Explosion At Japanese Chemical Plant Results In Run On Diapers In North Texas

Image courtesy of Diapers, diapers everywhere...

Diapers, diapers everywhere…

Over the weekend, there was an explosion inside a chemical plant in Japan. So it only makes sense that the parents of youngsters in North Texas are buying oodles of diapers.

Apparently this plant is a huge producer of acrylic acid, which is apparently an important ingredient in many disposable diapers. Fearing an eventual shortage or price hike, parents in Texas stormed their local big box stores (okay, maybe “stormed” is an exaggeration, but it does conjure up a cool visual of moms and dads rising up against Les Miz-style barricades constructed from Target carts).

“I don’t want to ever run out,” one mom tells CBS Dallas/Fort Worth.

A rep for Procter & Gamble, one of the plant’s biggest customers and the makers of just about everything in your closets, including Pampers, says there is no need for looting and diaper-related rampages: “[P&G] has strong contingency plans and a robust global supply network to help us mitigate against supply challenges… While we are still assessing the situation, we do not expect significant impact on most of our global business.”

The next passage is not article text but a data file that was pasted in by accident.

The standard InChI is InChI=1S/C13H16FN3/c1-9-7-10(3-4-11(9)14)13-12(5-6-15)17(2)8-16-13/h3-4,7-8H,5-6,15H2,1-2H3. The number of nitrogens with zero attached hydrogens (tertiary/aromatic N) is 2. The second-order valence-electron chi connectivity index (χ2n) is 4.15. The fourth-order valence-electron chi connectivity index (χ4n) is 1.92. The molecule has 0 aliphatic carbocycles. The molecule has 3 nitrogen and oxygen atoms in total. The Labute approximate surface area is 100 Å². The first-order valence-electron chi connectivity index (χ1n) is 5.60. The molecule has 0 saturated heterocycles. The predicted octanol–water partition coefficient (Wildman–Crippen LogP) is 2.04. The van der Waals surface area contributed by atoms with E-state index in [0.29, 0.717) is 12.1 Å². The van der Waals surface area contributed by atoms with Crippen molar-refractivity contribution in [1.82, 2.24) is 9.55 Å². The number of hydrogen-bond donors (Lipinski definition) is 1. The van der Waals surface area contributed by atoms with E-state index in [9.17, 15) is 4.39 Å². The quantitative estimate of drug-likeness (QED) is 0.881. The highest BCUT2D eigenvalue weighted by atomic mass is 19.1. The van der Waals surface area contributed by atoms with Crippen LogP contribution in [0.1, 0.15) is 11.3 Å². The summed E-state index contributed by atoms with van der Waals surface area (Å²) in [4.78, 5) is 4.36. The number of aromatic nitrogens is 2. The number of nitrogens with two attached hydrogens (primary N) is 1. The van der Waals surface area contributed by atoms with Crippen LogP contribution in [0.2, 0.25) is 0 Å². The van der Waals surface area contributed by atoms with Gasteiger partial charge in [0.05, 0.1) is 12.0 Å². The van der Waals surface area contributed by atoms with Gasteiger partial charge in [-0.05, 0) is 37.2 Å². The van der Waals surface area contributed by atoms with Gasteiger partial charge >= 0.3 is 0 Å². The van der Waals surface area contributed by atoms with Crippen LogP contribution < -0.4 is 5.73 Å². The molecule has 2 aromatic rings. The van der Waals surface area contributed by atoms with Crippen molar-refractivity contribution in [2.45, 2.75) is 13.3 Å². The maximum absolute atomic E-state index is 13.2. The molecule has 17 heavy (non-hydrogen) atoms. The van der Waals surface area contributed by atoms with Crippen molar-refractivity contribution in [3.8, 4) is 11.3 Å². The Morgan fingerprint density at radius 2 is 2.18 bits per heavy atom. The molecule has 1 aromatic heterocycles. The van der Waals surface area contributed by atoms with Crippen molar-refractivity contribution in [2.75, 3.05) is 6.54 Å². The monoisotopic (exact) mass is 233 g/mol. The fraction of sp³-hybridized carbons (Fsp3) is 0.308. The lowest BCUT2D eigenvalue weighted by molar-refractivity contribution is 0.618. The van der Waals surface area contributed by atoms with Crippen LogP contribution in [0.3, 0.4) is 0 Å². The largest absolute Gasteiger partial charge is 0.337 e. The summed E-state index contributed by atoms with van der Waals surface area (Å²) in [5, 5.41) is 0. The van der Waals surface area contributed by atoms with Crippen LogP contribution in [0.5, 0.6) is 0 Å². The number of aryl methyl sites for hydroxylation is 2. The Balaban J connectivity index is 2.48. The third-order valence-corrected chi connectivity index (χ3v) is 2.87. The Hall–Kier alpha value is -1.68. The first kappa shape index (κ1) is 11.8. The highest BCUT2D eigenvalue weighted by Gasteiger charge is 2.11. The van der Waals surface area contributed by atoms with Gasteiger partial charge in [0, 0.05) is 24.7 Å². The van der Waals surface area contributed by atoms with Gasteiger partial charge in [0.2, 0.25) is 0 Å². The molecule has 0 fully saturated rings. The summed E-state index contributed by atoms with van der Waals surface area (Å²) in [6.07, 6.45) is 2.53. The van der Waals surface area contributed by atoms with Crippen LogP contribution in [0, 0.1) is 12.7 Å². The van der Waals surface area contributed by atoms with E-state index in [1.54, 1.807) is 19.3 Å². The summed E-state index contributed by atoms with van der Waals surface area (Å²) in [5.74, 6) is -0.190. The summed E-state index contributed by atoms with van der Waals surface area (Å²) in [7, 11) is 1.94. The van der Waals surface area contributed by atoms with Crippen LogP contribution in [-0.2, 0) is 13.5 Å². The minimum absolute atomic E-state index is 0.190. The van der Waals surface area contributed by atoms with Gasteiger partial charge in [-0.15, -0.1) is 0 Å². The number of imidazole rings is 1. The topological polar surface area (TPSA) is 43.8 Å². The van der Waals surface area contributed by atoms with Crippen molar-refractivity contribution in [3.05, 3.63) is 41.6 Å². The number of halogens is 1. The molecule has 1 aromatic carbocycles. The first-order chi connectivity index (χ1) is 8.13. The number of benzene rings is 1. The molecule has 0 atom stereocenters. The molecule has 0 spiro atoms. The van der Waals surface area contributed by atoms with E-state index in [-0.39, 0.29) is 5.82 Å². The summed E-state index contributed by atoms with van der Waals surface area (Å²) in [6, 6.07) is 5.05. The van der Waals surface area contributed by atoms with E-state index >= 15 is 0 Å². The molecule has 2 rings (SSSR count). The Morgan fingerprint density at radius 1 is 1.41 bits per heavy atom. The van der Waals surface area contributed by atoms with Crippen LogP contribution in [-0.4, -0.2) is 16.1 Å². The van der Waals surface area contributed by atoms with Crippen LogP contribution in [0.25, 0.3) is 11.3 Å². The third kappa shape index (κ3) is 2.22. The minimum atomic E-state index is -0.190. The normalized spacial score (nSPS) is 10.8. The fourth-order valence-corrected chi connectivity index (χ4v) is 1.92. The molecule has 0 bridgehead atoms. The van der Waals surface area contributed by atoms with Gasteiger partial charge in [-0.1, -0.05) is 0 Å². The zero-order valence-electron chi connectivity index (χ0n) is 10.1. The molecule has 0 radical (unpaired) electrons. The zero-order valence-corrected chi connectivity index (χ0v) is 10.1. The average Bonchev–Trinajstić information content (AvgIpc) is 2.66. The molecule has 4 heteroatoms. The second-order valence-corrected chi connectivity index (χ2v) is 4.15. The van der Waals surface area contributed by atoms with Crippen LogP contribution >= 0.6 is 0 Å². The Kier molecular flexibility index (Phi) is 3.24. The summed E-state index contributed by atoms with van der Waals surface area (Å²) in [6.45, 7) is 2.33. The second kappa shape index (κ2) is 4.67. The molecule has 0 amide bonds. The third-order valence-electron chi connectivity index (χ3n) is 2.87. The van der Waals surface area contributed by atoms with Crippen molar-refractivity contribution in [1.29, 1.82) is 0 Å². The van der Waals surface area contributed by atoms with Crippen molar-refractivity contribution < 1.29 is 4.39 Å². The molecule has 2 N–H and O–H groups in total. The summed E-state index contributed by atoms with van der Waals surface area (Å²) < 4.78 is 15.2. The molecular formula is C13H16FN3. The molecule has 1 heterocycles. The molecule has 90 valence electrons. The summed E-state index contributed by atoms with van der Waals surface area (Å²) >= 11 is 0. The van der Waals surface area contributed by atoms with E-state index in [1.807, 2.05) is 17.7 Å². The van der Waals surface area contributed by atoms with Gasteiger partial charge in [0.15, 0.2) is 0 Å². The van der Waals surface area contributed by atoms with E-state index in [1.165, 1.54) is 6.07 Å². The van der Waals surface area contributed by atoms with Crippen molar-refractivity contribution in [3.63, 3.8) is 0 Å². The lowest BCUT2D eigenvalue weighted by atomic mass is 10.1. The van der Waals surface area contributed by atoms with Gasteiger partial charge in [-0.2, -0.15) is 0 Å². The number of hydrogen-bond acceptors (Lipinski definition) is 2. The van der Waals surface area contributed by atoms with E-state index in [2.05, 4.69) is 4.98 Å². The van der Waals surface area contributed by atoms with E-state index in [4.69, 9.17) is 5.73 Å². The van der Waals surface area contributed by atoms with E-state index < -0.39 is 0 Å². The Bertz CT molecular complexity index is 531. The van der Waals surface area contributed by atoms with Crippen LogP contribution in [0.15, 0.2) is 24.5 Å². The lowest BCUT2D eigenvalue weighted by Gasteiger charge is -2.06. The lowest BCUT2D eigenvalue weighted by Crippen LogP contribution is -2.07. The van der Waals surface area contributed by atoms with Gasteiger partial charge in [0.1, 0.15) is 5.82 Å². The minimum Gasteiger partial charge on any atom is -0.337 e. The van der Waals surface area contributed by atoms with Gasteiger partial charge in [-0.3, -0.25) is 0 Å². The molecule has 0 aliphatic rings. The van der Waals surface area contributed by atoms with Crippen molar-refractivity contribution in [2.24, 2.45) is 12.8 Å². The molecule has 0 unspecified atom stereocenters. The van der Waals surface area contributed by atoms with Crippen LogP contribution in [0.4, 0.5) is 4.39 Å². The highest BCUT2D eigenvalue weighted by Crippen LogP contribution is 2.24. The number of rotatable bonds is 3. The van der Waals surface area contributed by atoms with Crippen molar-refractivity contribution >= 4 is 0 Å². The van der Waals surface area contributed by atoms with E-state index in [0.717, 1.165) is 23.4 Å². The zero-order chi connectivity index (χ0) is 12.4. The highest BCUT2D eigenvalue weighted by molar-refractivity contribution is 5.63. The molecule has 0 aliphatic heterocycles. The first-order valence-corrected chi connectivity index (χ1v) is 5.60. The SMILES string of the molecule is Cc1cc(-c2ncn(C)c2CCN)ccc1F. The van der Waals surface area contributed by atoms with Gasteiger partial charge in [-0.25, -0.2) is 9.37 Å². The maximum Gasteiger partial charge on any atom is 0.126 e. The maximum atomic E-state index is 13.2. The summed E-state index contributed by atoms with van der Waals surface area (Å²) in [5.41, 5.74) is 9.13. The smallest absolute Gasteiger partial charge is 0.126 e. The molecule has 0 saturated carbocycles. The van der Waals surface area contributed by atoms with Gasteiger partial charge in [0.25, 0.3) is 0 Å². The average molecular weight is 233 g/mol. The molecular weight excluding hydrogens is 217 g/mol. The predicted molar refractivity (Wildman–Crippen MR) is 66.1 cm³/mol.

The folks at Huggies say it’s not that big a deal for them because that particular plant was not a significant supplier for them.

But perhaps P&G will swoop in and start buying from Huggies’ vendor, causing a shortage there. Then Huggies moves on to whomever supplied for Luvs. And what about Depends? What… about… Depends??

“That’s why I stock up,” says one dad who plans to make repeat trips to the store. “You never can have too many of those, that’s just something you can never have too many of. We always need diapers.”

We’re going to assume he means that he always needs diapers until his children are of an age when they no longer require them.

No one mentions that an artificial shortage of diapers could result from parents unnecessarily buying up months of them in advance, leaving empty shelves for people who don’t keep track of chemical plant explosions on other continents.

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